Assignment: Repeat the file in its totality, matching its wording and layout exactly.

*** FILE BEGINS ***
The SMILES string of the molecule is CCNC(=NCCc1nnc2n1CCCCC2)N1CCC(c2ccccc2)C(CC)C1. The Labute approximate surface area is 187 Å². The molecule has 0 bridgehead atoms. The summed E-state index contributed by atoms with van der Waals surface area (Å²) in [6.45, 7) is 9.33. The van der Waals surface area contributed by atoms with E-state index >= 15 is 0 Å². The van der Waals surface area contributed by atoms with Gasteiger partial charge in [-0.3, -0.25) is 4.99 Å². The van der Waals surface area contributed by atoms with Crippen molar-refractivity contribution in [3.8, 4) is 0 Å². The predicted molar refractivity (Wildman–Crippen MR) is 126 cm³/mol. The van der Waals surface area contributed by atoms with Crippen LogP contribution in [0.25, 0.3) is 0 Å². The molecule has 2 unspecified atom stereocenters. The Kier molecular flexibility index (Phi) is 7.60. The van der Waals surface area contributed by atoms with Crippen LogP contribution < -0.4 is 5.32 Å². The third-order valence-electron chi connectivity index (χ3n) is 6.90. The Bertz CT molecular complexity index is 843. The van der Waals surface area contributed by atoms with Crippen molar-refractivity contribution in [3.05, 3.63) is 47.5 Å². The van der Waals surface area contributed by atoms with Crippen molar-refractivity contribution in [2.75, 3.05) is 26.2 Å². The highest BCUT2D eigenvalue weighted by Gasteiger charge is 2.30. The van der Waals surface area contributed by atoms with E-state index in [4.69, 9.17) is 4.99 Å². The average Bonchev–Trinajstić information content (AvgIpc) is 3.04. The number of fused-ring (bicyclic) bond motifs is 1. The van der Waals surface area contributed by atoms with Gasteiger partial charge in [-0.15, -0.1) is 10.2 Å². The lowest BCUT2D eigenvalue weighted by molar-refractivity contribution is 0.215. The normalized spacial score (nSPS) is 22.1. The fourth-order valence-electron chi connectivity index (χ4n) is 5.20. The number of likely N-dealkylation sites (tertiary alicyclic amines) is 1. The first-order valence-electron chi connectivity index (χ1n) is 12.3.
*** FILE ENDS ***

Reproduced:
The SMILES string of the molecule is CCNC(=NCCc1nnc2n1CCCCC2)N1CCC(c2ccccc2)C(CC)C1. The Labute approximate surface area is 187 Å². The molecule has 0 bridgehead atoms. The summed E-state index contributed by atoms with van der Waals surface area (Å²) in [6.45, 7) is 9.33. The van der Waals surface area contributed by atoms with E-state index >= 15 is 0 Å². The van der Waals surface area contributed by atoms with Gasteiger partial charge in [-0.3, -0.25) is 4.99 Å². The van der Waals surface area contributed by atoms with Crippen molar-refractivity contribution in [3.8, 4) is 0 Å². The predicted molar refractivity (Wildman–Crippen MR) is 126 cm³/mol. The van der Waals surface area contributed by atoms with Crippen LogP contribution in [0.25, 0.3) is 0 Å². The molecule has 2 unspecified atom stereocenters. The Kier molecular flexibility index (Phi) is 7.60. The van der Waals surface area contributed by atoms with Crippen LogP contribution < -0.4 is 5.32 Å². The third-order valence-electron chi connectivity index (χ3n) is 6.90. The Bertz CT molecular complexity index is 843. The van der Waals surface area contributed by atoms with Crippen molar-refractivity contribution in [3.05, 3.63) is 47.5 Å². The van der Waals surface area contributed by atoms with Crippen molar-refractivity contribution in [2.75, 3.05) is 26.2 Å². The highest BCUT2D eigenvalue weighted by Gasteiger charge is 2.30. The van der Waals surface area contributed by atoms with E-state index in [4.69, 9.17) is 4.99 Å². The average Bonchev–Trinajstić information content (AvgIpc) is 3.04. The number of fused-ring (bicyclic) bond motifs is 1. The van der Waals surface area contributed by atoms with Gasteiger partial charge in [-0.15, -0.1) is 10.2 Å². The lowest BCUT2D eigenvalue weighted by molar-refractivity contribution is 0.215. The normalized spacial score (nSPS) is 22.1. The fourth-order valence-electron chi connectivity index (χ4n) is 5.20. The number of likely N-dealkylation sites (tertiary alicyclic amines) is 1. The first-order valence-electron chi connectivity index (χ1n) is 12.3.